Tuesday, July 14, 2009
Stuttgart 1993 - My Favorite World Championship
With this year's World Championship only one month away, I thought it was time to start focusing on it. And my first thought was to round up my top ten moments from Worlds Championships past. But as I began to do so something strange started happening, the name of Stuttgart became VERY prominent! As a sprint fan Tokyo '91 and the men's 100 immediately came to mind as did Rome '87 and Osaka '07. But then suddenly four Stuttgart performances in a row appeared on my screen and I began to realize that I was actually getting ready to pay homage to one meet instead of several.
So that is what I am going to do, pay homage to the World Championship that is so etched in my mind - the 1993 World Championships in Stuttgart, Germany! Why was Stuttgart special? Because it had EVERYTHING! There were World Records and near World Records. There was tremendous competition with the photo being needed to decide several events - and it was tremendous on both the men's side and the women's side. Among the athletes competing in Stuttgart were some of the sports all time greats. And then there were the relays!
So without further ado let me review some of the highlights from the World Championship I consider the best one ever.
For sprint fans, this was one meet that did not disappoint - and not just one event, but across the board!
Men's 100 - There was the "showdown" between Linford Christie and Carl Lewis. The one that had been talked about for almost a year after Carl didn't make the US team for Barcelona, and Christie won the Olympic title. The drama was further enhanced when Andre Cason won the National title in a windy 9.85, over Mitchell (9.85) and Lewis (9.90)! Linford proved that he was indeed The Man with a 9.87 victory over Cason (9.92), Mitchell (9.99) and defending champ Lewis (10.02). Christie’s mark at the time was only .01 off of the WR!
Women's 100 - Not to be outdone the women created their own buzz with a fast, close, and deep race as Gail Devers repeated her Olympic win with another nail biter - a 10.82 win over Merlene Ottey (also 10.82) that needed a careful read of the photo to sort out. Gwen Torrence (10.89) and Irina Privalova (10.96) made this another deep race and solidified a rivalry among this group of women that lasted well into the decade.
Men's 200 - Carl Lewis and Mike Marsh had been talking about taking a shot at the then WR of 19.72. Marsh had come oh so close in Barcelona with an eased up 19.73 in his semi. Both Lewis and Marsh felt they had the goods to take Pietro Mennea off the books. Through the rounds Frank Fredericks and John Regis showed that they would have to be taken seriously and in the final both ran strongly down the stretch to show just how seriously as Fredericks won in a then African Record 19.85. Regis (19.94) and Lewis (19.99) made this the first race with 3 men under 20.00! A feat not reproduced until the WR race in Atlanta 3 years later.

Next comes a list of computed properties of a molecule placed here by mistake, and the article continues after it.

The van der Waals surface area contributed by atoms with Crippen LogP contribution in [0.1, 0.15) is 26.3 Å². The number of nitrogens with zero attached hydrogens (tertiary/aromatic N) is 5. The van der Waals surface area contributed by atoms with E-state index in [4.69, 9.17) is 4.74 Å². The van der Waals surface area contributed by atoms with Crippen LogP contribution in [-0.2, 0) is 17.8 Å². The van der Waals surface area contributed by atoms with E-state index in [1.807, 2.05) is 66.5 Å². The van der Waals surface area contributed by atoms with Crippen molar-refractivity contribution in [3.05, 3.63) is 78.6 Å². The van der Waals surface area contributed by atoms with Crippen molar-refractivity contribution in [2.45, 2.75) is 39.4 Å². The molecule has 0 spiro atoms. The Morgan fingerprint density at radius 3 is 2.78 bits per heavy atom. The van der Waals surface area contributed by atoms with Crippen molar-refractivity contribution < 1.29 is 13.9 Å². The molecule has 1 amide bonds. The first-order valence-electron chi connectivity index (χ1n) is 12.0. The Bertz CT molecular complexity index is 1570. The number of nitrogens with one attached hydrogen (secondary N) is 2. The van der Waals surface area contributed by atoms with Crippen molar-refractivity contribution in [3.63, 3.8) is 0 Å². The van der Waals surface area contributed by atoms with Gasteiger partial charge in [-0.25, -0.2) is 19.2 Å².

Women's 200 - Again, not to be outdone, the women had another stirring battle, this time with Ottey (21.98) very narrowly claiming victory over Torrence (22.00). Privalova (22.13) and Marie Jose Perec (22.20) were close on their heels in a race that would produce medal winners even today.
Men's 400 - This race brought together the three fastest men in history at that point! Then WR holder Butch Reynolds (43.29), Olympic gold medalist Quincy Watts (43.50), and National Champion Michael Johnson (43.75) who was beginning to assert himself in this event. The race was exciting and fast, as Johnson set a new PR in winning in 43.65 over Reynolds' 44.13. Watt's actually had a shoe come apart on the final turn yet finished in 45.05 with one good shoe!
The hurdle races were also of the highest quality. So much so that they produced two World Records, a national record and solidified a WR holder as one of the best all time!
Men's 110 hurdles - The men's short hurdles had some of the best technicians the event has ever seen in Colin Jackson and Jack Pierce, as well as one of its fastest sprinters in Tony Dees. With the three semi final races going in quick times to Jackson (13.13), Pierce (13.11) and Tony Jarrett (13.14) the final looked to be fast. Fast was an understatement as Colin Jackson won in the WR time of 12.91 - a mark that lasted until Xiang Liu set a new standard in 2006! Silver and Bronze went to Jarrett (13.00) and Pierce (13.06) in times that would win most major races!
Women's 100 hurdles - Having missed out on completing the sprint/hurdle double at the Olympics, Gail Devers did the trick here in fine fashion with her winning time of 12.46 setting a new American Record and making her the fastest combination sprinter/hurdler in history.
Men's 400 hurdles - This race featured the man that took the event under the 47 second barrier - Kevin Young. Young had shattered Edwin Moses venerable WR the year before with a Beamonesque 46.76. He entered here as a strong favorite having run consistently in the 47 second range all year. He didn't disappoint, winning in 47.18 - his second fastest time ever and the 7th fastest all time to that point. Behind him, three others ran under 48.00, Samuel Matete (47.60), Winthrop Graham (47.62), and Stephane Diagana (47.64), for one of the deepest races the event has ever seen. Note that 7th place finisher Derrick Adkins would later become Olympic Champion himself!